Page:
Todd McKie: Pardon Me for Painting
May 3 – June 1 at Gallery NAGA
May begins with new paintings by Todd McKie, whose simple figures presented in entertaining–sometimes hilarious–situations are actually quite complicated. These highly developed narratives set against colorful and active backgrounds brim with McKie’s dry wit.
Todd McKie: Pardon Me for Painting runs from May 3 through June 1. A reception for the artist and the public will be held at the gallery on Friday, May 3 from 6 to 8 pm.
McKie’s mostly solitary figures, reflecting his interest in tribal art and elemental forms, are anything but straightforward. Some, just outlines of a figure or a head, appear drawn by a child’s hand. The lines are irregular and meander and often looked scrubbed or scratched out. That’s part of the works’ charm. These scenes are actually laboriously developed and calculated and reward prolonged engagement.
Not all of McKie’s figures are human this time around. In The Venus Biennale, three museum pedestals march across the picture plane holding Brancusi-like sculptures. In the background, an alien contemplates its art fair experience while its spaceship hovers in the distance.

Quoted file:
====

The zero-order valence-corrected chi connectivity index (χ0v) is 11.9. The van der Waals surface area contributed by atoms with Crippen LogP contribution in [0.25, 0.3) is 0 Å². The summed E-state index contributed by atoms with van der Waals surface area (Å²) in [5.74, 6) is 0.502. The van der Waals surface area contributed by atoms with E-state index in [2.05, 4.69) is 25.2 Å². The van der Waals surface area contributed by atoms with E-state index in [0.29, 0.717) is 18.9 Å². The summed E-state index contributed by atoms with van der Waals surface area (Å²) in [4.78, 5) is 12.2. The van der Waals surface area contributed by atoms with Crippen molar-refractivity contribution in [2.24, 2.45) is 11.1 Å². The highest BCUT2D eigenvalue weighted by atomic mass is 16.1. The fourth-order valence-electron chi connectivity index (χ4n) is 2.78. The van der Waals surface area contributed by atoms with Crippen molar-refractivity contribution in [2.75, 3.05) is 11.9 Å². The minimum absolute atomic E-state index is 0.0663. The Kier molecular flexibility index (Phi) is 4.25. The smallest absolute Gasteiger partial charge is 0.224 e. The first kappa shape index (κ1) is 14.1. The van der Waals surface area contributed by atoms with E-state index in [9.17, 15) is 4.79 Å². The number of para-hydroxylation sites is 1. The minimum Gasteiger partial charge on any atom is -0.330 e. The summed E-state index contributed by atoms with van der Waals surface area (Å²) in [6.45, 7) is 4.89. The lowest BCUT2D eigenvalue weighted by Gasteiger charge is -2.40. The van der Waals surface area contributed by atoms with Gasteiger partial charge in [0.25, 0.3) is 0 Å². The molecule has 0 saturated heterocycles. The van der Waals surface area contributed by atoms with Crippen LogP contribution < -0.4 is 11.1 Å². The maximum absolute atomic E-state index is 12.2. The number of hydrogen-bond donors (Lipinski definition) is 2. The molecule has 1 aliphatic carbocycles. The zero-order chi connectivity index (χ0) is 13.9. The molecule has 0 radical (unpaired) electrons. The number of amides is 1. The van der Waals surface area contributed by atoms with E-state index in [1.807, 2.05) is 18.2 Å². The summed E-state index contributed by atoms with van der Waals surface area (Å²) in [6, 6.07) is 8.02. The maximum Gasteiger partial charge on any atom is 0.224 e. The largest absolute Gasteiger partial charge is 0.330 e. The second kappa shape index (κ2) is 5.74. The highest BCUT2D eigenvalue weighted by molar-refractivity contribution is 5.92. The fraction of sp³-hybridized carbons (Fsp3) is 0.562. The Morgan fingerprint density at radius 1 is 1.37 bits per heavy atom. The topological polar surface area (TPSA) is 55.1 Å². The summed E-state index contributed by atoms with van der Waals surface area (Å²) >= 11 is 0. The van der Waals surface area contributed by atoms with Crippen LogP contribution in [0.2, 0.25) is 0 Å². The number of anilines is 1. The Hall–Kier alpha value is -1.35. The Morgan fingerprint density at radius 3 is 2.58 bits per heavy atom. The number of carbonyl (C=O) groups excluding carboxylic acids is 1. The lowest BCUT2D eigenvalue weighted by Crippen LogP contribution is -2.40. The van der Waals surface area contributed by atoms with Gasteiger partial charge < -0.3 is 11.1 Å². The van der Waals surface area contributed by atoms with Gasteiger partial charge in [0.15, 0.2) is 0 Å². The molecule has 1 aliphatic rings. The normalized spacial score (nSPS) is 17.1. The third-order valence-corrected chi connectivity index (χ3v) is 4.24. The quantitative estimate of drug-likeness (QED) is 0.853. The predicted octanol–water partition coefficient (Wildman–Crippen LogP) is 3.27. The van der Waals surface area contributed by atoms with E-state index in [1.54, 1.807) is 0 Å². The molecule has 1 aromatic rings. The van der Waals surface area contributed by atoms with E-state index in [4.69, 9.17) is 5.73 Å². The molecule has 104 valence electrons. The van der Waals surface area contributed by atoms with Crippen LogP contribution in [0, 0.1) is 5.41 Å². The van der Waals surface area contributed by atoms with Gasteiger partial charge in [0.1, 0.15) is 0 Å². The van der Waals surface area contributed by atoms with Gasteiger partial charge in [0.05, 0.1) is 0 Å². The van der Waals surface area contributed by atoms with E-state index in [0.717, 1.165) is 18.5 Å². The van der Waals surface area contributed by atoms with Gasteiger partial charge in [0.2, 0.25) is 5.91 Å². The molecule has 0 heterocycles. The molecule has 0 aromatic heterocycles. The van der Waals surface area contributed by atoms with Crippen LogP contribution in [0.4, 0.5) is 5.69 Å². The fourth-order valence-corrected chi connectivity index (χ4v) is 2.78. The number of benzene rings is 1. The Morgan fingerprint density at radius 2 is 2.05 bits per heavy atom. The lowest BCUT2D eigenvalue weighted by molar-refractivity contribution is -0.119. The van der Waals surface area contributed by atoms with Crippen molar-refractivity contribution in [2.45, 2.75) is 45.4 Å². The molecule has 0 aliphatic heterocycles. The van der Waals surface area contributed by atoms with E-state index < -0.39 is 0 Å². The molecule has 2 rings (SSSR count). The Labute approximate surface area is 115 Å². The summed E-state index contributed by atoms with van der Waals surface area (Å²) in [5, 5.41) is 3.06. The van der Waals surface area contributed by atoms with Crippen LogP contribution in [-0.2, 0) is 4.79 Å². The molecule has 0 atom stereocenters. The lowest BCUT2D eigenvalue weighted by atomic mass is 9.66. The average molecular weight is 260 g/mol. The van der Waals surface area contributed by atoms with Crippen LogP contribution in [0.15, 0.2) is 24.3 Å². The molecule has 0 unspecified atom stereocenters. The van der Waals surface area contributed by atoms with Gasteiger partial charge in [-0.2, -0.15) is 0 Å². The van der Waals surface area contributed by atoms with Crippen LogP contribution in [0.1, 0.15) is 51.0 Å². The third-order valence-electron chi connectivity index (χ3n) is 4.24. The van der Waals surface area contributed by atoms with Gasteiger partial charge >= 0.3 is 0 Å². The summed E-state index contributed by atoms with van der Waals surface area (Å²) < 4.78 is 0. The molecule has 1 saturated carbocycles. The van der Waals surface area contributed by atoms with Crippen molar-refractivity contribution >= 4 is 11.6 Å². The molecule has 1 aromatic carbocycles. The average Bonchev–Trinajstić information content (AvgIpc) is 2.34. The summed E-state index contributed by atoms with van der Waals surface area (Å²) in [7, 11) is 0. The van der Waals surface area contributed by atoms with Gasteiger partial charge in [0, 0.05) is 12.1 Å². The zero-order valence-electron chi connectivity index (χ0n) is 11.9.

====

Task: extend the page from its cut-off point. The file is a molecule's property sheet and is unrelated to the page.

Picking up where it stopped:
The color relationships, complex and seemingly irrational, juxtapose sharp distinct symbols with cloudy, abstracted backgrounds. His medium of choice is flashe, a French matte acrylic paint. This medium lends itself to the idea of disarray by creating a blurred, soft effect to the surfaces. The paintings look velvety, but you still can’t touch!
There’s a mellowness, or sense of quiet about the new work that wasn’t present in the past. The situations are less frantic and chaotic, and the figures seem to possess an inner stillness. Even when there’s a lot going on around the protagonists, they seem less threatened and more comfortable in the strange situations they find themselves in.